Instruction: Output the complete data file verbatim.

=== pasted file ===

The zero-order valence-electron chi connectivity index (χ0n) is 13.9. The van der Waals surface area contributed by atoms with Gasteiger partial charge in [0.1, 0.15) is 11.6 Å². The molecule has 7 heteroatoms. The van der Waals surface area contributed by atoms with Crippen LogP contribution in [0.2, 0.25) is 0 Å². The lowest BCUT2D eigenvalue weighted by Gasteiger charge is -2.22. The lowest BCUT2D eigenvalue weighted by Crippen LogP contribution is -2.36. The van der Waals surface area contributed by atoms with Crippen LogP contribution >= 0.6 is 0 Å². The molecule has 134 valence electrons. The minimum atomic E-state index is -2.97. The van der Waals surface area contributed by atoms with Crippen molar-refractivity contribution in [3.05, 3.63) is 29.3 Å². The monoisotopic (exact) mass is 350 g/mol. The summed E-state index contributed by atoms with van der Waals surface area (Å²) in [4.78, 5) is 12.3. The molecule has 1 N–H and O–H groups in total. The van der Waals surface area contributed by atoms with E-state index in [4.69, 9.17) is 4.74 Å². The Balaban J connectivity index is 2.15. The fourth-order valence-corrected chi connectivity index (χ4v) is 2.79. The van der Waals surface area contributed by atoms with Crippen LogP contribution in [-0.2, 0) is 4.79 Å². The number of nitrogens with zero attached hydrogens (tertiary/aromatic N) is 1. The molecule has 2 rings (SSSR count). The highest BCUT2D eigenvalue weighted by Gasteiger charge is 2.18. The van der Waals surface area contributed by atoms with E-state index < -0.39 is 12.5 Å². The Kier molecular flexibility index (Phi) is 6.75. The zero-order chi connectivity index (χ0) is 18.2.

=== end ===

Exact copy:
The zero-order valence-electron chi connectivity index (χ0n) is 13.9. The van der Waals surface area contributed by atoms with Gasteiger partial charge in [0.1, 0.15) is 11.6 Å². The molecule has 7 heteroatoms. The van der Waals surface area contributed by atoms with Crippen LogP contribution in [0.2, 0.25) is 0 Å². The lowest BCUT2D eigenvalue weighted by Gasteiger charge is -2.22. The lowest BCUT2D eigenvalue weighted by Crippen LogP contribution is -2.36. The van der Waals surface area contributed by atoms with Crippen LogP contribution >= 0.6 is 0 Å². The molecule has 134 valence electrons. The minimum atomic E-state index is -2.97. The van der Waals surface area contributed by atoms with Crippen molar-refractivity contribution in [3.05, 3.63) is 29.3 Å². The monoisotopic (exact) mass is 350 g/mol. The summed E-state index contributed by atoms with van der Waals surface area (Å²) in [4.78, 5) is 12.3. The molecule has 1 N–H and O–H groups in total. The van der Waals surface area contributed by atoms with E-state index in [4.69, 9.17) is 4.74 Å². The Balaban J connectivity index is 2.15. The fourth-order valence-corrected chi connectivity index (χ4v) is 2.79. The van der Waals surface area contributed by atoms with Crippen LogP contribution in [-0.2, 0) is 4.79 Å². The number of nitrogens with zero attached hydrogens (tertiary/aromatic N) is 1. The molecule has 2 rings (SSSR count). The highest BCUT2D eigenvalue weighted by Gasteiger charge is 2.18. The van der Waals surface area contributed by atoms with E-state index < -0.39 is 12.5 Å². The Kier molecular flexibility index (Phi) is 6.75. The zero-order chi connectivity index (χ0) is 18.2.